The Nigeria Centre for Disease Control (NCDC) says the states of Ondo and Edo are leading the country’s Lassa fever cases as it announces five additional cases in seven days, from Aug.15 to Aug. 21, 2022.
The NCDC via its official website on Monday said that the two states accounted for 57 per cent of the disease burden in the country.
Newsmen reports that Lassa fever is a viral haemorrhagic fever transmitted by rats.
It has been known since the 1950s but the virus was not identified until 1969 when two missionary nurses died from it in the town of Lassa in Nigeria.
Found predominantly in West Africa, it has the potential to cause tens of thousands of deaths. Even after recovery, the virus remains in body fluids, including semen.
Neighbouring countries are also at risk, as the animal vector for Lassa virus, the “multimammate rat” (Mastomys natalensis) is distributed throughout the region.
The Agency’s epidemiological report showed that from the beginning of 2022, 25 states have recorded at least one confirmed case across 101 Local Government Areas across the country.
The Public Health Institute further stated that cumulatively from week one to week 33, 2022, 168 deaths have been reported with a Case Fatality Rate (CFR) of 18.8 per cent.
This, the public health institute said was lower than the CFR for the same period in 2021 (23.3 per cent).
The NCDC, therefore, said that the national Lassa fever multi-partner, multi-sectoral Technical Working Group (TWG) continued to coordinate the response activities at all levels to curb the spread of the disease.
It said: “In week 33 (August 15 to 21) the number of new confirmed cases decreased from nine in week 32, 2022 to five cases. These were reported from Ondo and Edo states.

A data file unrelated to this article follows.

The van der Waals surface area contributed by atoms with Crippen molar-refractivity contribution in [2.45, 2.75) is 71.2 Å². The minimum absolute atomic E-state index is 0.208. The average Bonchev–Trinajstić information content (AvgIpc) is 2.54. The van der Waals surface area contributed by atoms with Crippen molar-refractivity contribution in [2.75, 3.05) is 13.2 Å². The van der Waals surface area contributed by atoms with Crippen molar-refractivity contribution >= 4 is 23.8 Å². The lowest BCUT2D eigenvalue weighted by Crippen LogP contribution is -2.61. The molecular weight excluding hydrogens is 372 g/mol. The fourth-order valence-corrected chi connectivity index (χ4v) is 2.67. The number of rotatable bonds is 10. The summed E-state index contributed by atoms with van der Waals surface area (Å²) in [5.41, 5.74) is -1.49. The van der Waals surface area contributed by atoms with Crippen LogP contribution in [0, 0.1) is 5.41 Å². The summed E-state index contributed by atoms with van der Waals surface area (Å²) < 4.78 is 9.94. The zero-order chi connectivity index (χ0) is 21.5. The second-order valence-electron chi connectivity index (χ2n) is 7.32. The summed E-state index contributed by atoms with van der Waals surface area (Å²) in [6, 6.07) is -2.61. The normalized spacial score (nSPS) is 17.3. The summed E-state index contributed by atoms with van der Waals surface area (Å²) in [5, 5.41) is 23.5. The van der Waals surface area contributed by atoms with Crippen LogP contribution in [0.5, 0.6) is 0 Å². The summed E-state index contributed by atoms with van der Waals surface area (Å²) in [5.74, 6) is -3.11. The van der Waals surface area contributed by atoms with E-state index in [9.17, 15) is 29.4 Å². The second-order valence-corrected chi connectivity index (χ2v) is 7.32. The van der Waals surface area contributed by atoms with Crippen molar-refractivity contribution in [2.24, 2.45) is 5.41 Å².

“Of all confirmed cases, 70 per cent are from Ondo (31 per cent), Edo (26 per cent), and Bauchi (13 per cent).
“The predominant age group affected is 21-30 years (range: 0 to 90 years, median age: 30 years). The male-to-female ratio for confirmed cases is 1:0.8.
“The number of suspected cases has increased compared to that reported for the same period in 2021. No new Healthcare worker affected in the reporting week 33.”
Proferring solutions and preventive measures, the public health agency said to reduce the risk of Lassa fever, Nigerians should ensure proper environmental sanitation.
“This is by keeping your environment clean at all times and block all holes in your house to prevent rats from entry”
It also advised that Nigerians should cover their dustbins and dispose of refuse properly.
“Communities should set up dump sites very far from their homes to reduce the chances of having rodents within homes; Store foodstuff like rice, garri, beans and corn/maize in containers that are well covered with tight-fitting lids.
“Avoid drying foodstuffs outside on the floor, roadside where they will be exposed to contamination; Avoid bush burning which can lead to the displacement of rats from bushes to human dwellings.
“Eliminate rats in homes and communities by setting rat traps and other means.
“Practise good personal hygiene by frequent washing of hands with soap under running water or use hand sanitisers when appropriate.
“Visit the nearest health facility if you notice any of the signs and symptoms of Lassa fever as mentioned earlier, and avoid self-medication,” it advised.
Newsmen also reports that the Lassa virus is transmitted to man by infected multi-mammate rats and humans become infected from direct contact with the urine and faeces of the rat carrying the virus.
People also contract the disease by touching soiled objects, eating contaminated food or exposure to open cuts or sores.
Secondary transmission from person to person can also occur as a result of exposure to the virus in the blood, tissue, urine, faeces or other bodily secretions of an infected patient.